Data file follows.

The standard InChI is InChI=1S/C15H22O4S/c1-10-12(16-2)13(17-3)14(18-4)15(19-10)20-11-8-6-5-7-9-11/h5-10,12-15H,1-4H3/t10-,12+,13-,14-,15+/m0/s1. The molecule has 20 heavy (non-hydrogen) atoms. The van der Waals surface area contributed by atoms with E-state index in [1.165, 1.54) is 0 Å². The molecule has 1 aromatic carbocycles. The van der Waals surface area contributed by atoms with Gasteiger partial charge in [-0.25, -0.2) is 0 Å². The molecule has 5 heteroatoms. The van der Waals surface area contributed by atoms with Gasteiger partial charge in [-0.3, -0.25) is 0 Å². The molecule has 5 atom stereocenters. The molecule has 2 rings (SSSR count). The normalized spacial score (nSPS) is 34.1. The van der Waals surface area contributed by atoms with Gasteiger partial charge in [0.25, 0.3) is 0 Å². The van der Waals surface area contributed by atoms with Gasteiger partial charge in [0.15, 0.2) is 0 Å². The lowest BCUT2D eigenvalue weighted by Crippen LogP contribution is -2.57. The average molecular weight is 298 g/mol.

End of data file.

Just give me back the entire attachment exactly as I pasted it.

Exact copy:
The standard InChI is InChI=1S/C15H22O4S/c1-10-12(16-2)13(17-3)14(18-4)15(19-10)20-11-8-6-5-7-9-11/h5-10,12-15H,1-4H3/t10-,12+,13-,14-,15+/m0/s1. The molecule has 20 heavy (non-hydrogen) atoms. The van der Waals surface area contributed by atoms with E-state index in [1.165, 1.54) is 0 Å². The molecule has 1 aromatic carbocycles. The van der Waals surface area contributed by atoms with Gasteiger partial charge in [-0.25, -0.2) is 0 Å². The molecule has 5 heteroatoms. The van der Waals surface area contributed by atoms with Gasteiger partial charge in [-0.3, -0.25) is 0 Å². The molecule has 5 atom stereocenters. The molecule has 2 rings (SSSR count). The normalized spacial score (nSPS) is 34.1. The van der Waals surface area contributed by atoms with Gasteiger partial charge in [0.25, 0.3) is 0 Å². The van der Waals surface area contributed by atoms with Gasteiger partial charge in [0.15, 0.2) is 0 Å². The lowest BCUT2D eigenvalue weighted by Crippen LogP contribution is -2.57. The average molecular weight is 298 g/mol.